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July 29, 2006



Use Adidas. I have done so for several years now and I had no problem with their shoes at all.

John Jantsch

Thanks for the trip down memory lane - I wore out a couple pairs of the Waffels when I thought I was bound to be the next Pre!

Caleb Elston

Dead on. I think that most companies feel the need to add, to "improve" something with more stuff, it gives the marketers something to sell. However we know that this approach does not always work, nor does it lend the best performance. Take for example performance vehicles; the fewer moving parts, the more compact the pieces, the smoother less adorned body, lends to the best performance. The clarity of purpose which comes from simplicity should be enough.


Oh c'mon. All this rant 'bout poor design and you're not even taking them back?
You bought not only overpriced, but also overdesigned pair of shoes...not to mention the "evil" of the brand.
Try to be better consumer next time... ;-)

safe running!

Jeff Bailey

The Oregon... it does bring back memories on miles and miles of running during cross country practice. How about the Nike Elite? Do any of you guys remember those? They were much easier on the legs and feet. Of course, if you were running golf courses, the Oregon was great!

Looks like superglue may become a manditory running accessory;)


Great post! The quote from Maeda is a great way to start a story about your shoe adventure. Thanks.

CM Harrington

The Jackson? You're kidding! That typewriter binds up if you try to type more than 20WPM (although it binds in a very different way than a "normal" manual typewriter). Sure, it's unique in its scissors-like striking action, but for someone used to typing around 80WPM, it simply won't do.

As for your trainers, sorry you suffered a blowout. I do agree, just because it's modern, doesn't make it superior. Often, the modern object is made to poorer standards, as the need to keep margins high trumps build quality. Look at HP printers for an example.

geraud servin

totally true also for web sites/information systems. make it simple not only on the design but also the architecture/database.

now I suspect that IT pro unconsciously complicate things to ensure their long-term survival i.e. they're the only one to understand the system and you'll have to rely on them in the future for maintaining/upgrading. thus I spend most of time simplifying/trimming/cutting. why make it complicated?


Forrest Gump ran for like 4 years in his Nike Cortez!! That was a simple man!

It seems that some things—e.g. Nike Shox, websites, young Hollywood starlets—are designed superficially, not with the intent of being explored and used in-depth, but for show and initial attraction. This is the complicated question of the purposes of design, visual attraction AND usability... But, that's for another post I imagine.


Erm, IT pros make complicated solutions because the requirements are complicated. Any graphical user interfaces has a humongous number of components. Adding in availability to the mix adds complexity. Prettiness adds complexity.

A lot of things can be simplified. However, if the function is complex, it results in a complex solution.

A lot of clueless people do make things unnecessarily complicated, and then they end up (or should end up) on http://thedailywtf.com/ .

After all, software is just implemented mathematics and more of an art than engineering.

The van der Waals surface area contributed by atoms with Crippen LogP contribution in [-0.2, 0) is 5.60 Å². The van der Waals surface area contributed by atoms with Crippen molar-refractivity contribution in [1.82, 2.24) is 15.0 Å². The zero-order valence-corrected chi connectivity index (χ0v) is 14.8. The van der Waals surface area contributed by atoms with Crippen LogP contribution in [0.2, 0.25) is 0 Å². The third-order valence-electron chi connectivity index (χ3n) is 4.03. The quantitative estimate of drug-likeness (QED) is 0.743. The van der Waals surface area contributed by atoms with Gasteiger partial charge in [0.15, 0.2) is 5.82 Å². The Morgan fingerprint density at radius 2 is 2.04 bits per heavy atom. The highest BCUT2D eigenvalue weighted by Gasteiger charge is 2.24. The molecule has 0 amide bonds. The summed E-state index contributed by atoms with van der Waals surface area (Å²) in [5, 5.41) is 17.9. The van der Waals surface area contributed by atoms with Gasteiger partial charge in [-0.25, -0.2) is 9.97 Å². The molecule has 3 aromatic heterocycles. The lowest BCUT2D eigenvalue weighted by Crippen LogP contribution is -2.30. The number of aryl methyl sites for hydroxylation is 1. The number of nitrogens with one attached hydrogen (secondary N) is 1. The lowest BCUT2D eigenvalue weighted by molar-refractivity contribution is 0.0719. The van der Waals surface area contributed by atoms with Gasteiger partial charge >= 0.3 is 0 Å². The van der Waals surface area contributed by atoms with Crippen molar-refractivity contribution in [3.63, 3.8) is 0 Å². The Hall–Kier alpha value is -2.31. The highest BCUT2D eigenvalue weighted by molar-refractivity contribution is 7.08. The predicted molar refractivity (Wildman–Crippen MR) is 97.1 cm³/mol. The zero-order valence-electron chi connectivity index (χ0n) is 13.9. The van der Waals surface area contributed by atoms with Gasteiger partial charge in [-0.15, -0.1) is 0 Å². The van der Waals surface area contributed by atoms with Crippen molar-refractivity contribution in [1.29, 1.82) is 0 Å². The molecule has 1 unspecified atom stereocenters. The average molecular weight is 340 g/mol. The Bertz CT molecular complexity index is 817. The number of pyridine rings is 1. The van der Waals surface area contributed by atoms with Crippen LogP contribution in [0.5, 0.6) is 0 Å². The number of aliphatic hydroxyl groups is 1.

David Armano

I REALLY like this blog and great post here. Are you familiar with the three pillars of product design? (Useful, Useable, Desirable)?

When a product scores exceedingly high points in all three areas, it tends to reach the coveted "product lust" status. Though it's more comman for some products to excel in one or two areas over the other.

But whether it's presentations, digital experiences or products, it's a worth goal to shoot for all three.


I like those shoes ;)



I would recommend New Balance... (I use 1060)
this post is really good as it points out how the need of somthing new can lead to a not-so-well-thought-and-executed product.
anyway I don't think it is only a matter of "how many parts", of course if something is not in it will never break, but is something is in for a reason it is Ok it is in.
the point is: why that last absorber is in the shoe? IMHO it is there not for a "functional function" but just because it is cool and it looks good, just like some air intake leading air nowhere on some motorcycles and/or cars (I remember a Yamaha of some yrs ago with a "FAI System" acronym on its body, well... FAI was an acronym of "Fresh Air Intake"...)


I remember being at DesignMuseum in London when they had a small exhibition about Nike (must've been around 2001) and quite a big part of that exhibiton belonged to the shox' evolution. afair they experimented for about 14 or 15 years to get that system work, but what's the result? back to drawing boards!

btw this shoe is quite ugly (when you said, you look for a good looking running shoe, then why the "hetero-pumps"?)


You would do well to read this article, very detailed exploration of athletic footware and running injuries.


Matt A

I'll have to watch my Nike Shox pair then.. I've got an early pair (similar to your failed shoes, with the laminated/two part rear shock column)and I'd always wondered what was holding the lamination together.. Now I know it is glued & could fail, I just use them for walking. Interestingly, Nike has created all newer versions of the Shox shoe with a different rear shock column now- the new pair of Shox I've just bought has a one-piece rear column, more like the other 3 columns on the base of the heel. I guess this is to prevent the glue from delaminating.
I found this site by typing in "BRS 1000 failure" in google by the way :)

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